The Best Underground G Funk and Rap Classics

Introduction
Mumble rap, trap, weak beats and the wackest, most uninspired rhymes are the crowning details of today’s scene of rap and hip-hop. The way in which the classic era of these music genres slowly disappeared and melted into something unrecognizable and ridiculous, is a really sad story. But luckily, there are still a lot of fans of the good old, classic era of some of the best West Coast output of G-Funk, Hip-Hop and Rap, as well as some choice East Side artists.
Here at Negromanosphere, we value the good old stuff, the time when gangsta rap was exactly that – and performed with passion and meaning, unlike the sh*t thrown at you today. Today, we reflect at an era when young black musicians, the poor and the working class, put their souls on the paper, writing some of the most meaningful lyrics and crafting complex and passionate beats. We go back to the time that saw the emergence of G-Funk, and the golden age of Rap.
All you can do now is chill and enjoy some fire beats.

The Hidden Gems
G-Funk
Gangsta funk – more commonly known as G-Funk, is a subgenre that emerged from the West Coast gangsta rap scene in the early 90’s. It was under heavy influence from the funk sound, and saw several emerging artist combine the funk melodies with the classic elements of gangsta rap, creating a chill and melodic genre known for the heavy use of synthesizers and deep bass lines. Some of the essential artists that are credited as the first to develop the G-Funk sound are Dr. Dre, Warren G, Cold187um, Daz Dillinger, Bone Thugs-n-Harmony, Ice Cube and of course, tha Snoop Doggy Dog – who with his group Tha Dogg Pound, is considered one of the pioneers of G-Funk.
But today, we’re only acknowledging these classic artists, and we reflect more towards the underground artists that emerged slowly from the 93’ onwards, inspired by the popularity of the iconic G-Funk sound.
But first, to easily show you that very iconic sound of gangsta funk, we’ll start by mentioning Doggystyle – the 1993 album by Snoop Doggy Dog. Filled with classic, successful hits, this album brought on a revolution. So, to start this little gangsta Negromanosphere playlist of ours, we’re playing a song from that album – Doggy Dogg World.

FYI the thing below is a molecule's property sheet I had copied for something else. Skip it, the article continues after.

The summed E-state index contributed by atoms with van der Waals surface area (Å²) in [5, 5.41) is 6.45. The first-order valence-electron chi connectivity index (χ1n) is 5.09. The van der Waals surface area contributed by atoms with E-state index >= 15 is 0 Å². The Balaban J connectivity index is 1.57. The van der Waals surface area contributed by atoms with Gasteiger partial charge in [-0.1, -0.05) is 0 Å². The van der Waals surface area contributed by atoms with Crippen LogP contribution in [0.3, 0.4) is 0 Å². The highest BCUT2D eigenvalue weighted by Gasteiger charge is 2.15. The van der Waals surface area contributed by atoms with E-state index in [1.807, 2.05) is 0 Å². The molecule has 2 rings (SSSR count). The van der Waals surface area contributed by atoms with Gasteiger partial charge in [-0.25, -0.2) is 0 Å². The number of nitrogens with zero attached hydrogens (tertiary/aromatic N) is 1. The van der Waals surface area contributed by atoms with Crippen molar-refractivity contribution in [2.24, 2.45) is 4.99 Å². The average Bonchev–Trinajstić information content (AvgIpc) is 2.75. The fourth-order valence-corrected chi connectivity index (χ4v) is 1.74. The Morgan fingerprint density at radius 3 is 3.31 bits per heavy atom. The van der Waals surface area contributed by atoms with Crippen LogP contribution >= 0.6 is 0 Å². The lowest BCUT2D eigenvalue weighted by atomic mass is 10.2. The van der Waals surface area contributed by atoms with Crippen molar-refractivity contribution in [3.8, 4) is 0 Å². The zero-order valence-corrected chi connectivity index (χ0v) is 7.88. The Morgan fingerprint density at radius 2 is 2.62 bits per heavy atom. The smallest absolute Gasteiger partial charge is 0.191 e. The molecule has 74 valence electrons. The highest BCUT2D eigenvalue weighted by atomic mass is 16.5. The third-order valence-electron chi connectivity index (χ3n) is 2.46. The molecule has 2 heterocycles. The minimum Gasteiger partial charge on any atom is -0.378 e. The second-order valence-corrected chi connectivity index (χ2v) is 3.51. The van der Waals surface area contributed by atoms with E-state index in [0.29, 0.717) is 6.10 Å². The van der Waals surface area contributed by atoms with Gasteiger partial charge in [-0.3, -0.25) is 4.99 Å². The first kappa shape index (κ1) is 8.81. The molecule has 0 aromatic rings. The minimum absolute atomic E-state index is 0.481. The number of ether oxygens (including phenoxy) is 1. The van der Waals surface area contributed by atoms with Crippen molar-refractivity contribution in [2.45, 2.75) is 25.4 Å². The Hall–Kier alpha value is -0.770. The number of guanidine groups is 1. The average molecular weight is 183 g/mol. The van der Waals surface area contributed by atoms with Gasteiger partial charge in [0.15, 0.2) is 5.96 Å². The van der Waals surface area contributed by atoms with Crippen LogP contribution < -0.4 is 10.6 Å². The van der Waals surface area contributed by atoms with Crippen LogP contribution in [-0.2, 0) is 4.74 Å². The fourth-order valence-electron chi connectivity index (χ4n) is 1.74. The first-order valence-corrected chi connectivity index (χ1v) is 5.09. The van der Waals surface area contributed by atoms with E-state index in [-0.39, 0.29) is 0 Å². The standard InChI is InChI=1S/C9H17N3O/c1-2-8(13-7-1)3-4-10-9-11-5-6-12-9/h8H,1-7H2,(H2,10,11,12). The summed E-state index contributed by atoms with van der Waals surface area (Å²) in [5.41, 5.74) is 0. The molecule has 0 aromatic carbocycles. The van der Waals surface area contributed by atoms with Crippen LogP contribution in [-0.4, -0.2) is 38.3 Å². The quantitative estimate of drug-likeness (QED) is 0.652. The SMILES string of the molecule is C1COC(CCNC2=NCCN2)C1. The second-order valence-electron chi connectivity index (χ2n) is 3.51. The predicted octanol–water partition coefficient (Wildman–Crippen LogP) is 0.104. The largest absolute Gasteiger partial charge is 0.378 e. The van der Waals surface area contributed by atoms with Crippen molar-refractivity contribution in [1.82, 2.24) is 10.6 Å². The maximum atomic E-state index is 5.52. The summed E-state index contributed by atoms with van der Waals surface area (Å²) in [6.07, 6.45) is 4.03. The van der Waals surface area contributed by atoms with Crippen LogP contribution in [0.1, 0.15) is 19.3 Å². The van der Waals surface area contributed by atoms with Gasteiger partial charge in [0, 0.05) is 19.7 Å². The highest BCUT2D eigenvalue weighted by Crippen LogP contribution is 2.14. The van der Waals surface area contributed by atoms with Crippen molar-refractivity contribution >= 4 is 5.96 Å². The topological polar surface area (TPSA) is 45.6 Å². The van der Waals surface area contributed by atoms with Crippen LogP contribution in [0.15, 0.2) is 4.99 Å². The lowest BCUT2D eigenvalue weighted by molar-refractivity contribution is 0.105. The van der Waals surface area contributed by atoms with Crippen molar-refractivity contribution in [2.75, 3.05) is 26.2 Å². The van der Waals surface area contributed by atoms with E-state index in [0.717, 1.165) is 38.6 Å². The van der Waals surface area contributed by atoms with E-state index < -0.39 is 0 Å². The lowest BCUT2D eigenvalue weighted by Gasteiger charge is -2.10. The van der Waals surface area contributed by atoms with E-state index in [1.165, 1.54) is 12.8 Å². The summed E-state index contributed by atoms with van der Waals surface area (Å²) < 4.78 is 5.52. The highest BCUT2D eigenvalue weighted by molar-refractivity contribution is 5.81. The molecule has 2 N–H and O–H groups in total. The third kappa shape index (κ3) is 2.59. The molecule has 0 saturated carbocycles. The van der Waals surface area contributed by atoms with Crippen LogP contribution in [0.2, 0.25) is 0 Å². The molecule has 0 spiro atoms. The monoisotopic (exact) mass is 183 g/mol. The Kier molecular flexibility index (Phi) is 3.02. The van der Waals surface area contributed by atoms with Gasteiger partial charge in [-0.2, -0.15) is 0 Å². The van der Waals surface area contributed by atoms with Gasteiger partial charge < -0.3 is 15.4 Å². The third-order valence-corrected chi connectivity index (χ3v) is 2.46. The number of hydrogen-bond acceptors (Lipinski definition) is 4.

Snoop Dogg – Doggy Dogg World
Now as you enjoy these beats, let’s delve deeper underground.
There’s a ton of good G-funk artists, so we’ll only mention a few that deserve your attention. We want to mention Mr.X, an underrated rapper from South Central, LA, and a member of a prominent group Rappinstine. His solo career put out some great G-Funk sounds, and a classics-filled album – “Mr.X” from 1996.
Mr.X – Any Ole Sunday

Now, talking about G-Funk and not mentioning CJ Mac, should be a criminal offence. Emerging on the scene as early as 1991, Mad CJ Mac’s output quickly gathered a following. He had a short stint with Deathrow Records. His 1995 album “True Game” is considered as a cult classic, and peaked at 41 on the Billboard charts.
Mad CJ Mac – Come and Take a Ride

O.G. Daddy V is one of the most underrated G-Funk artists, and a musician that is credited with delivering some of the best songs we can enjoy today. This Is Why We Do from 1997 is just one example why Daddy V is a classic of the underground G-Funk and Rap in general. Some of his tunes were way ahead of their time. Just take a listen to a classic from 1995, and all will be clear.
DMG & Daddy V – Driftin’ Memory

Easily one of the essential rappers to fit in this genre, Sinister was one of South LA’s iconic artists, fully showing the real gangsta rap lifestyle. He was shot and killed in 2007, in what was apparently a gang related shooting. But he remains remembered for some of his classic G-Funk anthems.
Sinister – Life of a Sinner

The Negromanosphere Cherry-picks the Very Best of the Best
Gangsta Rap
Popularized by artists and groups such as Ice-T, N.W.A, Eazy-E, Kid Frost, and Above the Law, “gangsta rap” evolved as a more ghetto, underground aspect of hardcore rap. It offered a unique sound, mostly reserved for the West Coast scene. In the 90’s and after, it evolved in many ways, presenting some iconic artists, some of which we will mention today.
Krayzie Bone is a well known name, a rapper who was a part of one of the most popular rap groups – Bone Thugs-N-Harmony. His solo career began perfectly, with a debut album “Thug Mentality 1999”, which is now considered a classic. Krayzie Bone’s unique style of rapping is untouchable to this day.
Krayzie Bone – Murda Mo

To represent the East coast in this article, there’s no one better than the iconic gangsta rap group – Mobb Deep. One of the pioneers of the East coast hip hop, some of the duo’s most popular songs fit in this article perfectly. Their songs are characterized with dark beats and some of the best, gangsta lyrics.
Mobb Deep – Shook Ones

A Parting Word
We hope that all of our readers can appreciate this golden era of rap, and that you will enjoy a little part of a greater choice selection of the underground’s best. As always, we’d like to read your comments. Let us know what are some of your favorite artists. What is your favorite song? Comment below.
And until the next time – keep conquering!

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